REVIEW: Currently on tour, The Whiskey Treaty Roadshow raised the roof at Club Passim for album release party

Part of what makes folk music fascinating are the inflections of various genres weaved into each track.  Add some insightful lyrics and it creates its own unique journey.  Unlike other music genres, folk experiments a wide variety of eclectic rhythms.  Currently on tour, rock and roots folk music band The Whiskey Treaty Roadshow does one better.  Each band member writes and performs their own songs, voiced from their own perspectives.

Very much a collaborative band, The Whiskey Treaty Roadshow, made up of singer-songwriters and musicians Greg Smith, David Tanklefsky, Billy KeaneTory Hanna, and banjo picker Chris Merenda all have distinctive styles, but when they collaborate, it is spot on.  They have attended songwriting retreats together and collaborate on each of their compositions in various stages of completion, so everything syncs with the band’s sound the way it should.

Whiskey Treaty Roadshow Tour Schedule 2019

The “Band Together” tour schedule Photo courtesy of The Whiskey Treaty Roadshow

The Whiskey Treaty Roadshow returned to Club Passim celebrating the release of their new album, ‘Band Together‘ and played for some familiar faces on June 7.  With band members hailing from different parts of Massachusetts including the Berkshires and Boston, the sold out crowd was thrilled as each of its five members made their individual entrances onto Club Passim’s stage.  Click here to see where The Whiskey Treaty Roadshow will appear next, here for an interview with band member, David Tanklefsky, and here for more on Club Passim.

Sam Chase from Scituate opened for the Whiskey Treaty Roadshow, and there was a brief intermission before the band took the stage.  From quiet, horn-infused reflections in ‘Reasons‘ to the rolling and the ebb and flow rhythms of ‘Jimmy the Whiskey Boy,’ ‘Rock n Roll Déjà Vu,’ and ‘Perfect Day,’ to the lightning-fast, freestyle tempo of ‘Born to Pick Bluegrass’ to observations on the current state of the world with ‘Hey Lady,’ ‘Close to the Edge,’ and ‘Pass the Peace,’ The Whiskey Treaty Roadshow delivered a variety of insightful, optimistic songs as each band member took the lead to tell their story.

Telling jokes, improvising, and revealing some inspiration behind their songs, it is easy to see their breezy camaraderie as they make the most out of Club Passim’s intimate stage.  Dressed casually in jeans and distinctive hats (one band member in a signed tank top), their music travels an eclectic emotional spectrum, from acoustic to electric with lyric-heavy compositions tinged in rock, reggae, roots, country, and blues.  Passersby outside peaked into Club Passim’s lower level concert space as the band performed for an enthusiastic crowd.

The Whiskey Treaty Roadshow band

Whiskey Treaty Roadshow – Billy Keane, David Tanklefsky, Tory Hanna, Greg Smith, and Chris Merenda Photo courtesy of Whiskey Treaty Roadshow

Though The Whiskey Treaty Roadshow has an easygoing vibe, they have been hard at work having just released a new album and are currently on a national tour.  They also boast a Berkshire-based, award-winning short documentary, Whiskey Treaty Roadshow:  Of Brotherhood, Music, and Fine Spirits that can be found here.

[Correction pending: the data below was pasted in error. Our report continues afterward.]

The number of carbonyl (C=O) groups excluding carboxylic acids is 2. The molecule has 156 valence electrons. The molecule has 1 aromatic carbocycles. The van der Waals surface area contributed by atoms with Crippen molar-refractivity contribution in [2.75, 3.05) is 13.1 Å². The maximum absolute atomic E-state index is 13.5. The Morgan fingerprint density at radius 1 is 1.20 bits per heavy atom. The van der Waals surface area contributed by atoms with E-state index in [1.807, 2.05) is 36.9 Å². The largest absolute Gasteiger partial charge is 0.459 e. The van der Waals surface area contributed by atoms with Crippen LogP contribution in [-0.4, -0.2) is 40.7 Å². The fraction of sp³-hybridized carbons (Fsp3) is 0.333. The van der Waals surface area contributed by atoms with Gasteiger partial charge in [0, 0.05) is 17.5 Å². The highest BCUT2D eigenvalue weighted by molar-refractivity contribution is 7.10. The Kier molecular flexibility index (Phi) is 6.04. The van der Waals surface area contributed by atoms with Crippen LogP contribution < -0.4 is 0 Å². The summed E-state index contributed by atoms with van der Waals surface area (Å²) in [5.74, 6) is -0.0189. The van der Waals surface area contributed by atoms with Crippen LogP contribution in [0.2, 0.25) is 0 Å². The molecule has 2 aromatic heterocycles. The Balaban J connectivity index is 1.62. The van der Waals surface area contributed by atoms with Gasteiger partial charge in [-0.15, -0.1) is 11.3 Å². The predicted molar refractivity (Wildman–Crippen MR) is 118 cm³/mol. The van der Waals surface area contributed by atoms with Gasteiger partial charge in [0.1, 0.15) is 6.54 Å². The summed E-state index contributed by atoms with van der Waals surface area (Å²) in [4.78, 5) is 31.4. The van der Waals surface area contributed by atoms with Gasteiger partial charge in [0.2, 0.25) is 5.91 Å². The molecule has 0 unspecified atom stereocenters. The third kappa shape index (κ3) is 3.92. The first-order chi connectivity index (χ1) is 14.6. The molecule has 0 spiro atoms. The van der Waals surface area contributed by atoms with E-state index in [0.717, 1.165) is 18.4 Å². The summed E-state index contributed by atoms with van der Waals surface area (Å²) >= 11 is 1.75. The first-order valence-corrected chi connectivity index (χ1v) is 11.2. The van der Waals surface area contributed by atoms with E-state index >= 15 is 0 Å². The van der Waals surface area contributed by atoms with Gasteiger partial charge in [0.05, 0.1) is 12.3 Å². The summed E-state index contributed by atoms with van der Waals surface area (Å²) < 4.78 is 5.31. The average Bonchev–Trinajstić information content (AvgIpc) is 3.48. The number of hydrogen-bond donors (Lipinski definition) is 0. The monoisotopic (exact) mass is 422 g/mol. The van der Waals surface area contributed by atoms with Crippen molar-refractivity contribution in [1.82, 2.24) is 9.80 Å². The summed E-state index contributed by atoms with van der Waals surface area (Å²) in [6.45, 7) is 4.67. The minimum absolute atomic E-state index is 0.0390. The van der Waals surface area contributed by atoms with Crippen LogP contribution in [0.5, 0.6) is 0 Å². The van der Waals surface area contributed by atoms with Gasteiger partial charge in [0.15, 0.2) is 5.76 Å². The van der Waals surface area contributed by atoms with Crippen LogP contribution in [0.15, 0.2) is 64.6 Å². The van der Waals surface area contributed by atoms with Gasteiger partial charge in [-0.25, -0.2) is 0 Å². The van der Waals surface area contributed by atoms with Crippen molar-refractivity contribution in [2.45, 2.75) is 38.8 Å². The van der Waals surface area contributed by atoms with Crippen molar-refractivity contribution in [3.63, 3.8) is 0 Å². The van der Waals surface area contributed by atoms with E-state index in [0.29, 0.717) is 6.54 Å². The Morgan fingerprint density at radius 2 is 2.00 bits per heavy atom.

After a few encores, Whiskey Treaty Roadshow’s Billy Keane playfully sung an uplifting love song, Leave Your Light On with lyrics such as “If you admit I try and damn, look how much I’ve done/And my love for you is strong, look at the lengths in which I’ve gone,” a fitting end for a band that you should leave your light on for in the future.

This memorable, fun evening marks my first time concert experience at Club Passim, 47 Palmer Street in Cambridge, Massachusetts.  Convenient to the Harvard Square T stop, Club Passim features daily live concerts from promising to professional artists with some hailing from Passim School of Music.  Concerts are situated with table seating with their own restaurant serving appetizers, sandwiches, and more.  Click here for more about Passim and all the venue has to offer.

 

 

 

 

 

 

 

 

 

 

 

The Whiskey Treaty Roadshow’s David Tanklefsky talks songwriting and the band’s touring adventures

The Whiskey Treaty Roadshow, who recently released their live debut album, The Heart of the Run is returning to Club Passim for a sold out CD release party in Cambridge, Massachusetts on Friday, June 7 at p.m.  Sam Luke Chase is opening for the group.  Click here to learn where Whiskey Treaty Roadshow is opening next on their ‘Band Together’ tour and here for future performances at Club Passim.

Whiskey Treaty Roadshow’s David Tanklefsky talks about Whiskey’s unique songwriting, the Beatles, and their touring adventures.  Click here to see their award-winning, short documentary and follow them on Facebook.

Sleepless Critic:  You’ll be at Club Passim on Friday, June 7 and are currently touring.  You have also performed at Club Passim for their bi-annual interactive ‘Campfire Festival‘ which features an interactive concert experience on Memorial Day and Labor Day weekend.

David Tanklefsky:  Passim is a special place and we are lucky to have it in the area.  It seems like as less money is available to go around in the music world, the relationship between musicians and venues has become more transactional.  Passim is the opposite. They are unique and truly care about developing musicians and giving them a platform for being heard.

SC:  How did Whiskey Treaty Roadshow form and how did you meet?

DT:  Tory Hanna is really the conduit through which the band came together.  One of my best friends, who I was in a band with for years growing up, was living in a loft in Brooklyn with Tory and we started hanging out through him.  His wife Susie went to high school with Greg Smith and Tory knew Billy Keane through the Berkshires music world.  Billy had played a few shows with Chris Merenda and was a big fan of his old band, the Mammals. It happened very naturally, which I think is the best way for creative groups to get together.